Advice is good, but being told how to look at the world, as if we were doing so through someone else's eyes, is the exact opposite of completeness.



What failure?
I perceive no failure in Buddha.


Did he succeed at being a prince? a yogi? an acetic? His enlightenment was found in the midst of his failures.



posted on Feb, 4 2014 @ 01:46 AM
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Aphorism
They disobeyed prevailing doctrines and created their own.


No there is no such "prevailing doctrines" that they disobeyed.
Ancient teachings of self knowledge were around before them, that means they certainly obeyed prevailing "doctrines" .



Aphorism
I agree. It is common for people to want to satisfy their base desires for pleasure and ease of pain—that's probably why greed is rampant in the world—but the prophets themselves never followed anyone else's "path to happiness" but their own, they created their own pleasure and ease of pain. Prophets and gurus are for those who are incapable of formulating their own principles that they need to follow someone else's.
Advice is good, but being told how to look at the world, as if we were doing so through someone else's eyes, is the exact opposite of completeness.


None of the sages or gurus told you how to look at the world as they gave advice. Advice is not the ability to see through some one elses eyes.
The path recommended by sage's/wise men is not following the pain pleasure principle.
These sages and guru's did not formulate a doctrine to "create their own pleasure" and to avoid pain.They teach/taught the age old value of not chasing/seeking happiness( or trying to avoiding pain). That what you are looking for is within you.

It is not a matter of following someone else's doctrine.If you wanted to learn to fly a plane and did not know how to fly one by yourself you would trust and listen to the teacher's instructions on how to fly.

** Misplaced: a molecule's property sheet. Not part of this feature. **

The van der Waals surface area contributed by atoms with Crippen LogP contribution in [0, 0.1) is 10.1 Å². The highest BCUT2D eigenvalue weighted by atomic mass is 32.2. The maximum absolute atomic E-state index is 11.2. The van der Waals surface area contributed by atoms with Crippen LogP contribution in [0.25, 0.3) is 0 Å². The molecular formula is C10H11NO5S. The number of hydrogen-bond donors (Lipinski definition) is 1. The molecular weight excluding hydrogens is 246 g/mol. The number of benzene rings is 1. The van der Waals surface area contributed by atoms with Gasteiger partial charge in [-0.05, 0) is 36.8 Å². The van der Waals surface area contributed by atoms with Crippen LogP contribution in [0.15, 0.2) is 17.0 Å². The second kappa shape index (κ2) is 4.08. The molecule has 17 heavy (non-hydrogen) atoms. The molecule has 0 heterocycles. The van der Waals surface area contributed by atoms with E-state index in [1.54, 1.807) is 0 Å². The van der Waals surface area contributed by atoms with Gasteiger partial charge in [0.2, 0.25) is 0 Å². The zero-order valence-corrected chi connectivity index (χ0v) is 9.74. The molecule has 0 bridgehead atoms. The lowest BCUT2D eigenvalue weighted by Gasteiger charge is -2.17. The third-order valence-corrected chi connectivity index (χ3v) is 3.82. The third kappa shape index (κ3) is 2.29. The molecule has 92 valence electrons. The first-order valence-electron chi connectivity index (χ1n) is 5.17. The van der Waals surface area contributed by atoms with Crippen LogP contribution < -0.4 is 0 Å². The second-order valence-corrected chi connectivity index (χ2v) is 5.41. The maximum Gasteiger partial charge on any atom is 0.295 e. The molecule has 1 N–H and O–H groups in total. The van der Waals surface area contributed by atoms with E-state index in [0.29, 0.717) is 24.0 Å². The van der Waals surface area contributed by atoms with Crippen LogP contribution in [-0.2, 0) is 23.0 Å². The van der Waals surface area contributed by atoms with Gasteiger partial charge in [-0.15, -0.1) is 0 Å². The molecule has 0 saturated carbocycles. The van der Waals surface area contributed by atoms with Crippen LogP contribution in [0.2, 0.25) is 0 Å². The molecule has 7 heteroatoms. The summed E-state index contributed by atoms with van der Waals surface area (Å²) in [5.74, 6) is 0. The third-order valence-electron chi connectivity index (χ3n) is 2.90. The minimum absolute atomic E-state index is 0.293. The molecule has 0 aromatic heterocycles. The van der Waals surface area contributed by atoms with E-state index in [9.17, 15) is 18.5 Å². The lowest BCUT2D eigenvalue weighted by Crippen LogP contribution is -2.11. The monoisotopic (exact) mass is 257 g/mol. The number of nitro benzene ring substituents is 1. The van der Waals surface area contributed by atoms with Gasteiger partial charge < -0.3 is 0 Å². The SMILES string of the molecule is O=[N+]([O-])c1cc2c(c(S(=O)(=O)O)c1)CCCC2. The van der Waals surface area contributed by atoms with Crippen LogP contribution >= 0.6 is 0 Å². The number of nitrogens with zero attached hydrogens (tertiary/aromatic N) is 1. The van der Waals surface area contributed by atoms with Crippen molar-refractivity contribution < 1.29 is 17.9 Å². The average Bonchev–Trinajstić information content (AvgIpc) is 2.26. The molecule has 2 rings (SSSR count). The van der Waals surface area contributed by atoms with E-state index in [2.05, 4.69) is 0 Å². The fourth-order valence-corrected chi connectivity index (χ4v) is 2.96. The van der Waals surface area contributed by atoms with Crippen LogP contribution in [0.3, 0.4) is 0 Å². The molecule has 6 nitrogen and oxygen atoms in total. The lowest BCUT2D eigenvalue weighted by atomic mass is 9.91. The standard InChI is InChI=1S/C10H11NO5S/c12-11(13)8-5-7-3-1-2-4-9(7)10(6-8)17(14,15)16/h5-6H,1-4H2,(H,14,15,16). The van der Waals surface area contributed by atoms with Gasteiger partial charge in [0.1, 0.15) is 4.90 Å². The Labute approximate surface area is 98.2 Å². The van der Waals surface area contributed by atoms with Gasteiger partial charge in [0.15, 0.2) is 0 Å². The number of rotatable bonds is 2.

Some people can listen to the inner' Buddha' and do not need to externalize a teacher.




Aphorism
Did he succeed at being a prince? a yogi? an acetic? His enlightenment was found in the midst of his failures.


Yes Buddha was a prince. Yes Buddha was a yogi. Buddha was an acetic.
These words successful prince, successful yogi, successful acetic are just some labels you don't want to put on Buddha in your mind.
You just don't want to see Buddha as successful.
His very enlightenment shows us he did not fail.
To know what you are you must first know what you are not.




*So I see you don't want to refine [your] generalizations.



posted on Feb, 4 2014 @ 02:12 AM
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reply to post by Aphorism
 


What did Buddha tell you to do?



posted on Feb, 4 2014 @ 02:34 AM
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I am not sure how BD doesn't see what you are getting at Aphorism... I am not even well versed in the life of Buddha, and I still know things like that he chose to reject his position as prince and "run away" - which to me definately means he rejected the traditions, disciplines and doctrines of his time and environment.


Another example would be Jesus- though debates could be had on the actual facts, the myth, anyway, tells of a man who rejected and opposed the structures and disciplines of his time- he was against organized religion! Your temple is your own body, and all that.

Many years ago, while reading of Krishnamurti ( his teachings noted by his followers), I got to the realization that he repeatedly put emphasis on this being the wrong way to find any real freedom or enlightment. That listenign to someone else, reading someone elses experience, only leads you away from your own path.

He was afraid that after his death, a cult would be built around him and his teachings, and he didn't want that to happen, and of course it did. The people who sat at his feet and heard him saying not to do that, did it anyway.


I put down that book, threw out all my spiritual books, and carried out my lonely years hiking alone and meditating in the forest.

The best advice I ever got from those types of teachings is to reject them.



posted on Feb, 4 2014 @ 03:11 AM
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Bluesma
Many years ago, while reading of Krishnamurti ( his teachings noted by his followers), I got to the realization that he repeatedly put emphasis on this being the wrong way to find any real freedom or enlightment.

Which Kristnamurti is being referred to?
This one:

Or this one?
edit on 4-2-2014 by Itisnowagain because: (no reason given)